India Today - - DANCE -

Awoman dressed in black, with cropped hair and no make-up is part of the au­di­ence. She keeps smil­ing at the two ac­tors who dis­play no in­hi­bi­tions about their anatomy. Shirts and trousers come off and male bod­ies in all their glory move on the rick­ety charpai placed in the in­ti­mate au­di­to­rium at the­atre di­rec­tor Nee­lam Mans­ingh’s house in Chandigarh. There is rhythm and also an in­tel­li­gent lack of it. While she watches Delhi-based dancer and chore­og­ra­pher Mandeep Raikhy’s Queen Size, a chore­o­graphic re­sponse to Sec­tion 377, she al­most bursts out laugh­ing as soon as Arnab Goswami’s voice booms in the back­ground as part of the fan­tas­tic sound de­sign. Anti-cli­max?

A few hours ear­lier, sit­ting in the glo­ri­ous Jan­uary win­ter sun, 36-year-old Raikhy, who com­pleted his BA in Dance The­atre from Trin­ity La­ban Con­ser­va­toire of Mu­sic and Dance, UK, in the year 2002, says that he shares a com­plex re­la­tion­ship with dance. “I think I am able to ar­tic­u­late best through the body as I am deeply con­nected to it. It has be­come my lan­guage to speak in, my sense to de­ci­pher what goes around,” he says, al­most dream­ily.

To Raikhy, the idea of Queen Size—a re­ac­tion to Sec­tion 377 that makes ho­mo­sex­u­al­ity crim­i­nal in In­dia— came when a num­ber of ma­jor writ­ers re­turned their awards in the face of grow­ing in­tol­er­ance in the coun­try. “That was also the start of ag­i­ta­tions at JNU. I felt dance must re­spond to so­cial con­text. It is re­ally sad that dance as an art form has al­ways been clin­i­cally apo­lit­i­cal, maybe be­cause it bears the bur­den of 4000 years of our cul­tural his­tory.” Talk to him about the fact that the protests mostly saw writ­ers re­turn­ing the awards and speak­ing out against the gov­ern­ment and he is quick to add, “I can speak only for dancers. But yes, that is what hap­pened. Maybe it is to the fact that they are heav­ily de­pen­dent on the state for re­sources. And when we talk about dance in In­dia, what comes to mind is the clas­si­cal tra­di­tion, some­thing not re­ally as­so­ci­ated with dis­sent. I wanted to change that with Queen Size.”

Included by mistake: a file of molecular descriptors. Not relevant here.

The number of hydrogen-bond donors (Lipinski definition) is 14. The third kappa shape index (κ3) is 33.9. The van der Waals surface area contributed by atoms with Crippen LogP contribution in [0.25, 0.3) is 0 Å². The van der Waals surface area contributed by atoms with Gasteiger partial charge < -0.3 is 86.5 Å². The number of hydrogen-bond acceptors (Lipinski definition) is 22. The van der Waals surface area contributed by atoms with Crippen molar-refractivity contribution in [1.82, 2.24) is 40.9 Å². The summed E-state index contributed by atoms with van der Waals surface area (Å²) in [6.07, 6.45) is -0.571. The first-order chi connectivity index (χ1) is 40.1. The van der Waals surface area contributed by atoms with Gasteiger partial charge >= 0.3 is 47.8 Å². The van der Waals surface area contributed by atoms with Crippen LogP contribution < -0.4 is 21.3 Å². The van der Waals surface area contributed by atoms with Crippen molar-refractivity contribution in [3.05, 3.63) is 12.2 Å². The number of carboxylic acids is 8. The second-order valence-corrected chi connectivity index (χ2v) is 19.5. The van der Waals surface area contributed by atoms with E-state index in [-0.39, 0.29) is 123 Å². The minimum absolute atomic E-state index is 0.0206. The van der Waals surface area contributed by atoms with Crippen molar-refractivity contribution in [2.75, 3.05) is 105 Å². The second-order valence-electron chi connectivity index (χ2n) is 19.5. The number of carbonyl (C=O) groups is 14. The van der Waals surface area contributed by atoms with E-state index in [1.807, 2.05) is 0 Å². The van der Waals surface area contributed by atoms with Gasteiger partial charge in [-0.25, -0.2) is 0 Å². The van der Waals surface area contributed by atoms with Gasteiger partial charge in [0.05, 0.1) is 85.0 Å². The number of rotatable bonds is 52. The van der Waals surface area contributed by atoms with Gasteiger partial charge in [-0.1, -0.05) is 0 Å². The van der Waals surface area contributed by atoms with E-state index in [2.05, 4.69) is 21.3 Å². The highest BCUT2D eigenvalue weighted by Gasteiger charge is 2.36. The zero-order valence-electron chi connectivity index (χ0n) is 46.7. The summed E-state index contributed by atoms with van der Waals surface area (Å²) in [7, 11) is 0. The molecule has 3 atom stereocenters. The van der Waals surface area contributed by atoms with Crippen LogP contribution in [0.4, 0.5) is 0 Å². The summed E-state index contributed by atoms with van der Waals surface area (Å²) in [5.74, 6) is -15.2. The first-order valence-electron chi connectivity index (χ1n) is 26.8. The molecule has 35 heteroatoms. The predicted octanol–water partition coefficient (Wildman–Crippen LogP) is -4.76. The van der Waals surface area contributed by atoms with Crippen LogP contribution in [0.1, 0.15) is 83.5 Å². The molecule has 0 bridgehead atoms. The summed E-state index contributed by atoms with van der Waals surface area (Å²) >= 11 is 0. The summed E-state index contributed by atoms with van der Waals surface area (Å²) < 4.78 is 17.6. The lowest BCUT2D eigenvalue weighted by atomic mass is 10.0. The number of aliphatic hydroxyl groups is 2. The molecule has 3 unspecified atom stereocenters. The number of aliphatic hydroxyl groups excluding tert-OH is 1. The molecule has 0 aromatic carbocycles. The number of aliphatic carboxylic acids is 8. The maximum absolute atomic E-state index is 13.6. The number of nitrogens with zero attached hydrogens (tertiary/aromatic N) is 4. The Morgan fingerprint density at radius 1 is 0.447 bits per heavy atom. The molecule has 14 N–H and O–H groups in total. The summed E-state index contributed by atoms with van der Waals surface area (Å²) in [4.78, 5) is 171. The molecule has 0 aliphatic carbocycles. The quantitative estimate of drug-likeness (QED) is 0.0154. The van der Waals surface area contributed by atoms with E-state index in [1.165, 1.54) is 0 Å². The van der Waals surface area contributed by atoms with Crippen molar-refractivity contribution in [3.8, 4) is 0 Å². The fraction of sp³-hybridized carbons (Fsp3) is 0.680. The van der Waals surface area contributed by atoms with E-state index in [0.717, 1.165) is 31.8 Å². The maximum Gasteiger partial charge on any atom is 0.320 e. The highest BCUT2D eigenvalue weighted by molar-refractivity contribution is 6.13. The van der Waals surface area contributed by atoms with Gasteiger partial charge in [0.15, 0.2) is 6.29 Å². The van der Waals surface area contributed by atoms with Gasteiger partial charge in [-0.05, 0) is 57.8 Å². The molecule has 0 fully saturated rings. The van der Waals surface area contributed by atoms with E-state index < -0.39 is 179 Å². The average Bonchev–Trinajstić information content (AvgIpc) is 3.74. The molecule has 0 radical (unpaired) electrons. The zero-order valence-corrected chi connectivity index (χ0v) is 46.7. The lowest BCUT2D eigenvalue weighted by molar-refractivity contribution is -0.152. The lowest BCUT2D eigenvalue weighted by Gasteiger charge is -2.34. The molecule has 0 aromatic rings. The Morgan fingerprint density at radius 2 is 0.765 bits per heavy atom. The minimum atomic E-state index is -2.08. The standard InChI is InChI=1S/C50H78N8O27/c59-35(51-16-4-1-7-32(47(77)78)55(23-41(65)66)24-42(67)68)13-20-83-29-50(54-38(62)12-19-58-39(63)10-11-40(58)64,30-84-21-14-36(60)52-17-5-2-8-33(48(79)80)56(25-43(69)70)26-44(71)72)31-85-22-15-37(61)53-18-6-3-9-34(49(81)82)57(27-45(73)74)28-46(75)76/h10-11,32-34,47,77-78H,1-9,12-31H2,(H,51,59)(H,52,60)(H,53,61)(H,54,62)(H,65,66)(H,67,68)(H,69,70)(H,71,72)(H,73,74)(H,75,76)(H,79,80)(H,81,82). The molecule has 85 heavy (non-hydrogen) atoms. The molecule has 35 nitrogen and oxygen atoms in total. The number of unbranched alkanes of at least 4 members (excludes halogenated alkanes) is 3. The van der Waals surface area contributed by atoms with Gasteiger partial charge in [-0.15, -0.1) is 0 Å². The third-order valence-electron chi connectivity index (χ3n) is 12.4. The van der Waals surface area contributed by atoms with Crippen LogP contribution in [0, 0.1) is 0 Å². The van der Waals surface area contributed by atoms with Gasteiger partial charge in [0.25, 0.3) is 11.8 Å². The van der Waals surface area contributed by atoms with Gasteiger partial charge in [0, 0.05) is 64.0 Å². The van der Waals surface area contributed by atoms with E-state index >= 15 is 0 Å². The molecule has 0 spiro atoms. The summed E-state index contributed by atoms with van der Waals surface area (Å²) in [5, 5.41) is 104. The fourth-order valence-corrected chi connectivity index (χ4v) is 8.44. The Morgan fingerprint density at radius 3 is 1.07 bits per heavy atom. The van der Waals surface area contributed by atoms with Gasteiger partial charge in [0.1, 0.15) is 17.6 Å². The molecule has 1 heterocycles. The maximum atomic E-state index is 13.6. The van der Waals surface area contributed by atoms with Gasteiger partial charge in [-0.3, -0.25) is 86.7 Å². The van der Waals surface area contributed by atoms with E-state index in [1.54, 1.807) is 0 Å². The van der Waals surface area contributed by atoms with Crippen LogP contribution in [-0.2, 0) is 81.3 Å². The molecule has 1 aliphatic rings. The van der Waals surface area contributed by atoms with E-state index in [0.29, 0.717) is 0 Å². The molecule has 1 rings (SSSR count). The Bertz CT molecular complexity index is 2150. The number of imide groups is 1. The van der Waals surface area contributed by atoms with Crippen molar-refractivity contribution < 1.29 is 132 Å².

Lament­ing the lack of pro­fes­sional train­ing fa­cil­i­ties in con­tem­po­rary dance, Raikhy says that those in­ter­ested ei­ther have to go in the clas­si­cal fold or shift abroad. “There is noth­ing in the mid­dle, some­thing which is highly prob­lem­atic. When we come back with a dif­fer­ent skill set, we also im­bibe alien metaphors, mak­ing it tough for us to trans­late them into lo­cal means to re­flect the so­cial real­ity here.”

Raikhy smiles when ‘art in the time of Modi’ is brought up. “It is re­ally sur­pris­ing that the present regime has man­aged to in­duce so much fear. How­ever, I be­lieve that the only way one can truly be an artist is through re­sis­tance? ”

While the con­ver­sa­tion shifts to­wards his much-talked about pre­vi­ous play A Male Ant Has Straight An­ten­nae, a project that ex­plored mas­culin­ity, he elab­o­rates, “Through dance, we con­structed and de­con­structed many lay­ers of mas­culin­ity—look­ing at the body and scan­ning it for gen­der con­struc­tion. It was about how slight changes in the hu­man body— touch, gait, and glance de­fine gen­der; how it is shaped by the so­ci­ety and at the same time very per­sonal to an in­di­vid­ual.”


Dancer and chore­og­ra­pher Mandeep Raikhy

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